William Shakespeare (15641616). The Oxford Shakespeare. 1914.
The Merchant of Venice
Act I. Scene II.
Belmont. A Room in PORTIAS House.
Enter PORTIA and NERISSA.
Por. By my troth, Nerissa, my little body is aweary of this great world.
Ner. You would be, sweet madam, if your miseries were in the same abundance as your good fortunes are: and yet, for aught I see, they are as sick that surfeit with too much as they that starve with nothing. It is no mean happiness therefore, to be seated in the mean: superfluity comes sooner by white hairs, but competency lives longer.
Por. If to do were as easy as to know what were good to do, chapels had been churches, and poor mens cottages princes palaces. It is a good divine that follows his own instructions: I can easier teach twenty what were good to be done, than be one of the twenty to follow mine own teaching. The brain may devise laws for the blood, but a hot temper leaps oer a cold decree: such a hare is madness the youth, to skip oer the meshes of good counsel the cripple. But this reasoning is not in the fashion to choose me a husband. O me, the word choose! I may neither choose whom I would nor refuse whom I dislike; so is the will of a living daughter curbed by the will of a dead father. Is it not hard, Nerissa, that I cannot choose one nor refuse none?
Ner. Your father was ever virtuous, and holy men at their death have good inspirations; therefore, the lottery that he hath devised in these three chests of gold, silver, and lead, whereof who chooses his meaning chooses you, will, no doubt, never be chosen by any rightly but one who you shall rightly love. But what warmth is there in your affection towards any of these princely suitors that are already come?
Por. I pray thee, over-name them, and as thou namest them, I will describe them; and, according to my description, level at my affection.
Por. Ay, thats a colt indeed, for he doth nothing but talk of his horse; and he makes it a great appropriation to his own good parts that he can shoe him himself. I am much afeard my lady his mother played false with a smith.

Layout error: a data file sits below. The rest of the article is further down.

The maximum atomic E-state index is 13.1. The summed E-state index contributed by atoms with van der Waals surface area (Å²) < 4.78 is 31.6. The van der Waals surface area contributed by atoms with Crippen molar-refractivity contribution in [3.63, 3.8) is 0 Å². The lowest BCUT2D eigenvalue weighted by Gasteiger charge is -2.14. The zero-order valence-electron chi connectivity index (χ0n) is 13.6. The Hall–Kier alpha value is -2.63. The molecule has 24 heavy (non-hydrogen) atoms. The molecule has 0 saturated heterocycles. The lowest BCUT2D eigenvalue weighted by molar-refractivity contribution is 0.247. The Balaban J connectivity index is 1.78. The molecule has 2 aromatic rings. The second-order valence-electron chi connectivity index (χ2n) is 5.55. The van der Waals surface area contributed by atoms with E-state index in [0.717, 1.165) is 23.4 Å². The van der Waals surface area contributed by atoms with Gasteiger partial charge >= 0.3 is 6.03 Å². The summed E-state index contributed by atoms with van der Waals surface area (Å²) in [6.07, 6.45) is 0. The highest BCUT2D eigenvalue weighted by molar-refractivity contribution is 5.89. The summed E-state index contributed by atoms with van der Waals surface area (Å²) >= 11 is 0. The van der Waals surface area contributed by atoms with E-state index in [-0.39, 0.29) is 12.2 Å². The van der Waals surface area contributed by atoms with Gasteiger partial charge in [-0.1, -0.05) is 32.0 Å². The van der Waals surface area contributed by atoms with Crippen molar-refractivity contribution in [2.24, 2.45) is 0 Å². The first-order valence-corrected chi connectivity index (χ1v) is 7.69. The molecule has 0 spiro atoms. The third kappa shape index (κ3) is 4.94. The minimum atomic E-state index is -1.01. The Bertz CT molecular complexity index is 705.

Ner. Then is there the County Palatine.
Por. He doth nothing but frown, as who should say, An you will not have me, choose. He hears merry tales, and smiles not: I fear he will prove the weeping philosopher when he grows old, being so full of unmannerly sadness in his youth. I had rather be married to a deaths-head with a bone in his mouth than to either of these. God defend me from these two!
Ner. How say you by the French lord, Monsieur Le Bon?
Por. God made him, and therefore let him pass for a man. In truth, I know it is a sin to be a mocker; but, he! why, he hath a horse better than the Neapolitans, a better bad habit of frowning than the Count Palatine; he is every man in no man; if a throstle sing, he falls straight a-capering; he will fence with his own shadow: if I should marry him, I should marry twenty husbands. If he would despise me, I would forgive him, for if he love me to madness, I shall never requite him.
Ner. What say you, then, to Falconbridge, the young baron of England?
Por. You know I say nothing to him, for he understands not me, nor I him: he hath neither Latin, French, nor Italian; and you will come into the court and swear that I have a poor pennyworth in the English. He is a proper mans picture, but, alas! who can converse with a dumb-show? How oddly he is suited! I think he bought his doublet in Italy, his round hose in France, his bonnet in Germany, and his behaviour every where.
Ner. What think you of the Scottish lord, his neighbour?
Por. That he hath a neighbourly charity in him, for he borrowed a box of the ear of the Englishman, and swore he would pay him again when he was able: I think the Frenchman became his surety and sealed under for another.
Ner. How like you the young German, the Duke of Saxonys nephew?
Por. Very vilely in the morning, when he is sober, and most vilely in the afternoon, when he is drunk: when he is best, he is a little worse than a man, and when he is worst, he is little better than a beast. An the worst fall that ever fell, I hope I shall make shift to go without him.
Ner. If he should offer to choose, and choose the right casket, you should refuse to perform your fathers will, if you should refuse to accept him.
Por. Therefore, for fear of the worst, I pray thee, set a deep glass of Rhenish wine on the contrary casket, for, if the devil be within and that temptation without, I know he will choose it. I will do anything, Nerissa, ere I will be married to a sponge.
Ner. You need not fear, lady, the having any of these lords: they have acquainted me with their determinations; which is, indeed, to return to their home and to trouble you with no more suit, unless you may be won by some other sort than your fathers imposition depending on the caskets.
Por. If I live to be as old as Sibylla, I will die as chaste as Diana, unless I be obtained by the manner of my fathers will. I am glad this parcel of wooers are so reasonable, for there is not one among them but I dote on his very absence, and I pray God grant them a fair departure.
Serv. The four strangers seek for you, madam, to take their leave; and there is a forerunner come from a fifth, the Prince of Morocco, who brings word the prince his master will be here to-night.
Por. If I could bid the fifth welcome with so good heart as I can bid the other four farewell, I should be glad of his approach: if he have the condition of a saint and the complexion of a devil, I had rather he should shrive me than wive me.
Come, Nerissa. Sirrah, go before.
Whiles we shut the gate upon one wooer, another knocks at the door. [Exeunt.